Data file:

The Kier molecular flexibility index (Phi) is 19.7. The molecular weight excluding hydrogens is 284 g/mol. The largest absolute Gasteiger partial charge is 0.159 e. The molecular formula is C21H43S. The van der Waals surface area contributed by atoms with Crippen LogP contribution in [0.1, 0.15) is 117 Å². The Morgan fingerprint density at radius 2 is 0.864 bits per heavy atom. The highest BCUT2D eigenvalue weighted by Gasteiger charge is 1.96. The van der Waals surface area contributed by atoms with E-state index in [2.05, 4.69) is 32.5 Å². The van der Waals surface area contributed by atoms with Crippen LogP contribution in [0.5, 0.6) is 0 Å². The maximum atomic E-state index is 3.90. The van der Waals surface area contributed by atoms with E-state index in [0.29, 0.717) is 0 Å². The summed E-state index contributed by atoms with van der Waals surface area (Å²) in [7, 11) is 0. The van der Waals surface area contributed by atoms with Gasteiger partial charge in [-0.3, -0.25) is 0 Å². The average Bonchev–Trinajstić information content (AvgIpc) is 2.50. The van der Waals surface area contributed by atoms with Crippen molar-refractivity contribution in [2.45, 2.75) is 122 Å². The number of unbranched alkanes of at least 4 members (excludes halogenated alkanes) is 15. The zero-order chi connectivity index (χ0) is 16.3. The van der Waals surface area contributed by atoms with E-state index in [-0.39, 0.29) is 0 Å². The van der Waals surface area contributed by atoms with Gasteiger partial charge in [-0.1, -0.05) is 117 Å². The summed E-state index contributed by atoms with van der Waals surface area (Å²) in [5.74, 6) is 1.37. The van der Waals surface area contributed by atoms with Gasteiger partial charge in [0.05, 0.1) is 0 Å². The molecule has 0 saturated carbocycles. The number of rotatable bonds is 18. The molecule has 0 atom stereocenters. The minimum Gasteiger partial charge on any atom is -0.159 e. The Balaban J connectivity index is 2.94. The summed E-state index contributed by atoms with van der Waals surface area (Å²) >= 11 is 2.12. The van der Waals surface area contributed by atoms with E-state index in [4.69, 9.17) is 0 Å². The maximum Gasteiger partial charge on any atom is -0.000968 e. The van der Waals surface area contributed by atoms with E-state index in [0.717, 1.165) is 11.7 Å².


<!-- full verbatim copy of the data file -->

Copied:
The Kier molecular flexibility index (Phi) is 19.7. The molecular weight excluding hydrogens is 284 g/mol. The largest absolute Gasteiger partial charge is 0.159 e. The molecular formula is C21H43S. The van der Waals surface area contributed by atoms with Crippen LogP contribution in [0.1, 0.15) is 117 Å². The Morgan fingerprint density at radius 2 is 0.864 bits per heavy atom. The highest BCUT2D eigenvalue weighted by Gasteiger charge is 1.96. The van der Waals surface area contributed by atoms with E-state index in [2.05, 4.69) is 32.5 Å². The van der Waals surface area contributed by atoms with Crippen LogP contribution in [0.5, 0.6) is 0 Å². The maximum atomic E-state index is 3.90. The van der Waals surface area contributed by atoms with E-state index in [0.29, 0.717) is 0 Å². The summed E-state index contributed by atoms with van der Waals surface area (Å²) in [7, 11) is 0. The van der Waals surface area contributed by atoms with Gasteiger partial charge in [-0.3, -0.25) is 0 Å². The average Bonchev–Trinajstić information content (AvgIpc) is 2.50. The van der Waals surface area contributed by atoms with Crippen molar-refractivity contribution in [2.45, 2.75) is 122 Å². The number of unbranched alkanes of at least 4 members (excludes halogenated alkanes) is 15. The zero-order chi connectivity index (χ0) is 16.3. The van der Waals surface area contributed by atoms with E-state index in [-0.39, 0.29) is 0 Å². The van der Waals surface area contributed by atoms with Gasteiger partial charge in [-0.1, -0.05) is 117 Å². The summed E-state index contributed by atoms with van der Waals surface area (Å²) in [5.74, 6) is 1.37. The van der Waals surface area contributed by atoms with Gasteiger partial charge in [0.05, 0.1) is 0 Å². The molecule has 0 saturated carbocycles. The number of rotatable bonds is 18. The molecule has 0 atom stereocenters. The minimum Gasteiger partial charge on any atom is -0.159 e. The Balaban J connectivity index is 2.94. The summed E-state index contributed by atoms with van der Waals surface area (Å²) >= 11 is 2.12. The van der Waals surface area contributed by atoms with E-state index in [4.69, 9.17) is 0 Å². The maximum Gasteiger partial charge on any atom is -0.000968 e. The van der Waals surface area contributed by atoms with E-state index in [0.717, 1.165) is 11.7 Å².